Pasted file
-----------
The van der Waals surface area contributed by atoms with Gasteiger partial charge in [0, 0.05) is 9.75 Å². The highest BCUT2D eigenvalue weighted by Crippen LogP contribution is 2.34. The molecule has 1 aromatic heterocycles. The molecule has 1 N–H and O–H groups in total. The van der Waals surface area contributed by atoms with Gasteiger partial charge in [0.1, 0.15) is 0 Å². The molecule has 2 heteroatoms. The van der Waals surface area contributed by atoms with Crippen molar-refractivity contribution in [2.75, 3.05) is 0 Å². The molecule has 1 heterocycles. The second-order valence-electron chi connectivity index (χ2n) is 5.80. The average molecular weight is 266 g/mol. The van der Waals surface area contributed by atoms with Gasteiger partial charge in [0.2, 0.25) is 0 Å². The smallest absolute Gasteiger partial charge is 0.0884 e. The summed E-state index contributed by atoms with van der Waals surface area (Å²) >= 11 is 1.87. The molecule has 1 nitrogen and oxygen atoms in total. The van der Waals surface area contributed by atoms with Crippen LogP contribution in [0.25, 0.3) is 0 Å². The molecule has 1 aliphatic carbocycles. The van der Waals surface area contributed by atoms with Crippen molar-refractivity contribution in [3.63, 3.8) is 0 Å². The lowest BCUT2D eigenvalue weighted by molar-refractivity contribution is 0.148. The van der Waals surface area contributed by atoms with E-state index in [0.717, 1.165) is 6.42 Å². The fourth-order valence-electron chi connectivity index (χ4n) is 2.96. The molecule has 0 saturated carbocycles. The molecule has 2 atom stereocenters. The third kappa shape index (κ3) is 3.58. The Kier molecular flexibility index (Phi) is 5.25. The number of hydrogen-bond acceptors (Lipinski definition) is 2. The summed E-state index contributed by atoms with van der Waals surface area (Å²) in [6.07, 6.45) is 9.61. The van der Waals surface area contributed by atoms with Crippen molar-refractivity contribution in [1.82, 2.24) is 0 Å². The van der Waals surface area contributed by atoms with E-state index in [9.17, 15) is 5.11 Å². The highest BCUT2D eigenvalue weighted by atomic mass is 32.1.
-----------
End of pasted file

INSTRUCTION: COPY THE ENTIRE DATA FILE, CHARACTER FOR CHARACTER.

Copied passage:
The van der Waals surface area contributed by atoms with Gasteiger partial charge in [0, 0.05) is 9.75 Å². The highest BCUT2D eigenvalue weighted by Crippen LogP contribution is 2.34. The molecule has 1 aromatic heterocycles. The molecule has 1 N–H and O–H groups in total. The van der Waals surface area contributed by atoms with Gasteiger partial charge in [0.1, 0.15) is 0 Å². The molecule has 2 heteroatoms. The van der Waals surface area contributed by atoms with Crippen molar-refractivity contribution in [2.75, 3.05) is 0 Å². The molecule has 1 heterocycles. The second-order valence-electron chi connectivity index (χ2n) is 5.80. The average molecular weight is 266 g/mol. The van der Waals surface area contributed by atoms with Gasteiger partial charge in [0.2, 0.25) is 0 Å². The smallest absolute Gasteiger partial charge is 0.0884 e. The summed E-state index contributed by atoms with van der Waals surface area (Å²) >= 11 is 1.87. The molecule has 1 nitrogen and oxygen atoms in total. The van der Waals surface area contributed by atoms with Crippen LogP contribution in [0.25, 0.3) is 0 Å². The molecule has 1 aliphatic carbocycles. The van der Waals surface area contributed by atoms with Crippen molar-refractivity contribution in [3.63, 3.8) is 0 Å². The lowest BCUT2D eigenvalue weighted by molar-refractivity contribution is 0.148. The van der Waals surface area contributed by atoms with E-state index in [0.717, 1.165) is 6.42 Å². The fourth-order valence-electron chi connectivity index (χ4n) is 2.96. The molecule has 0 saturated carbocycles. The molecule has 2 atom stereocenters. The third kappa shape index (κ3) is 3.58. The Kier molecular flexibility index (Phi) is 5.25. The number of hydrogen-bond acceptors (Lipinski definition) is 2. The summed E-state index contributed by atoms with van der Waals surface area (Å²) in [6.07, 6.45) is 9.61. The van der Waals surface area contributed by atoms with Crippen molar-refractivity contribution in [1.82, 2.24) is 0 Å². The van der Waals surface area contributed by atoms with E-state index in [9.17, 15) is 5.11 Å². The highest BCUT2D eigenvalue weighted by atomic mass is 32.1.